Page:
a lot of attention. Indeed, the management of the behaviour. Also the start of the Bureau of
municipality acknowledges that most employees Integrity is an outcome of several years of policy
do hardly ever read the code. In order to trans- making about stimulating responsible behaviour
form the code into a living document, they need within the municipality of Amsterdam. One
to literally bring it to life. One department of the participants nuances the relative poor
achieved that by inviting theatre actors to outcomes on the primary processes. When you
organise a performance about the code. The look at it from a general point of view the
employees of another department do not receive processes are quite well aligned with the code of
the code by post but receive it, together with a conduct. But when you make a detailed analysis,
short introduction to the code by their superior, like several departments did during the last year,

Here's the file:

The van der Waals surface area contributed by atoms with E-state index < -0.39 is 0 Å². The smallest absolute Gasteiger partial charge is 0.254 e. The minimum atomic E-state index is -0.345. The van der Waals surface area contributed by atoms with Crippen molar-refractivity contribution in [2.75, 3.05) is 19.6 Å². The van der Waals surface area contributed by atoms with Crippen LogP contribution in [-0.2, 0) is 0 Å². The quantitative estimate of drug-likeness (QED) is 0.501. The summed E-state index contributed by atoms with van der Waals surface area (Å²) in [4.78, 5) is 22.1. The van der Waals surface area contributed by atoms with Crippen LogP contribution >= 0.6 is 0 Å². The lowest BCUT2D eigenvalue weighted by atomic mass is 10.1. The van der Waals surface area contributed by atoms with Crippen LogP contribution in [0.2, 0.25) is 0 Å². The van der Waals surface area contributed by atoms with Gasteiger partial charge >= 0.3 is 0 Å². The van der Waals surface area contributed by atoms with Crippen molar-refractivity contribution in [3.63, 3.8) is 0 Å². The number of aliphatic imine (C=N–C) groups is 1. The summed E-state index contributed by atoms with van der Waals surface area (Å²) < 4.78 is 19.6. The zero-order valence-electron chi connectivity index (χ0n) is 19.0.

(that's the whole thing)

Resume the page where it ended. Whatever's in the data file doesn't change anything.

during their first appraisal interview in order to you’ll find many points for improvement. The
stress its importance. In addition, the munici- outcome of this is that the awareness of these
pality summarised the key points of the code on points for improvement first results in a lower
a “smart card” which is distributed to all con- evaluation. More generally, the scores of the self-
tractors and temporary employees. evaluation are not only related to objective
On the contrary, the process of enacting the findings but also to the awareness about these
code appears to be relatively underdeveloped. findings.
The self-evaluation allowed the participants to
point at some weaknesses of the integrity policy
which barred the way to effective enactment of 5. Reflections on the assessment method
the code. Though the municipality intended to
translate the principles set out in the code in clear The four case-studies, of which one has been
guidelines, some of those guidelines send con- summarised in the previous section, provided
tradicting messages to the employees. For interesting insights about the assessment method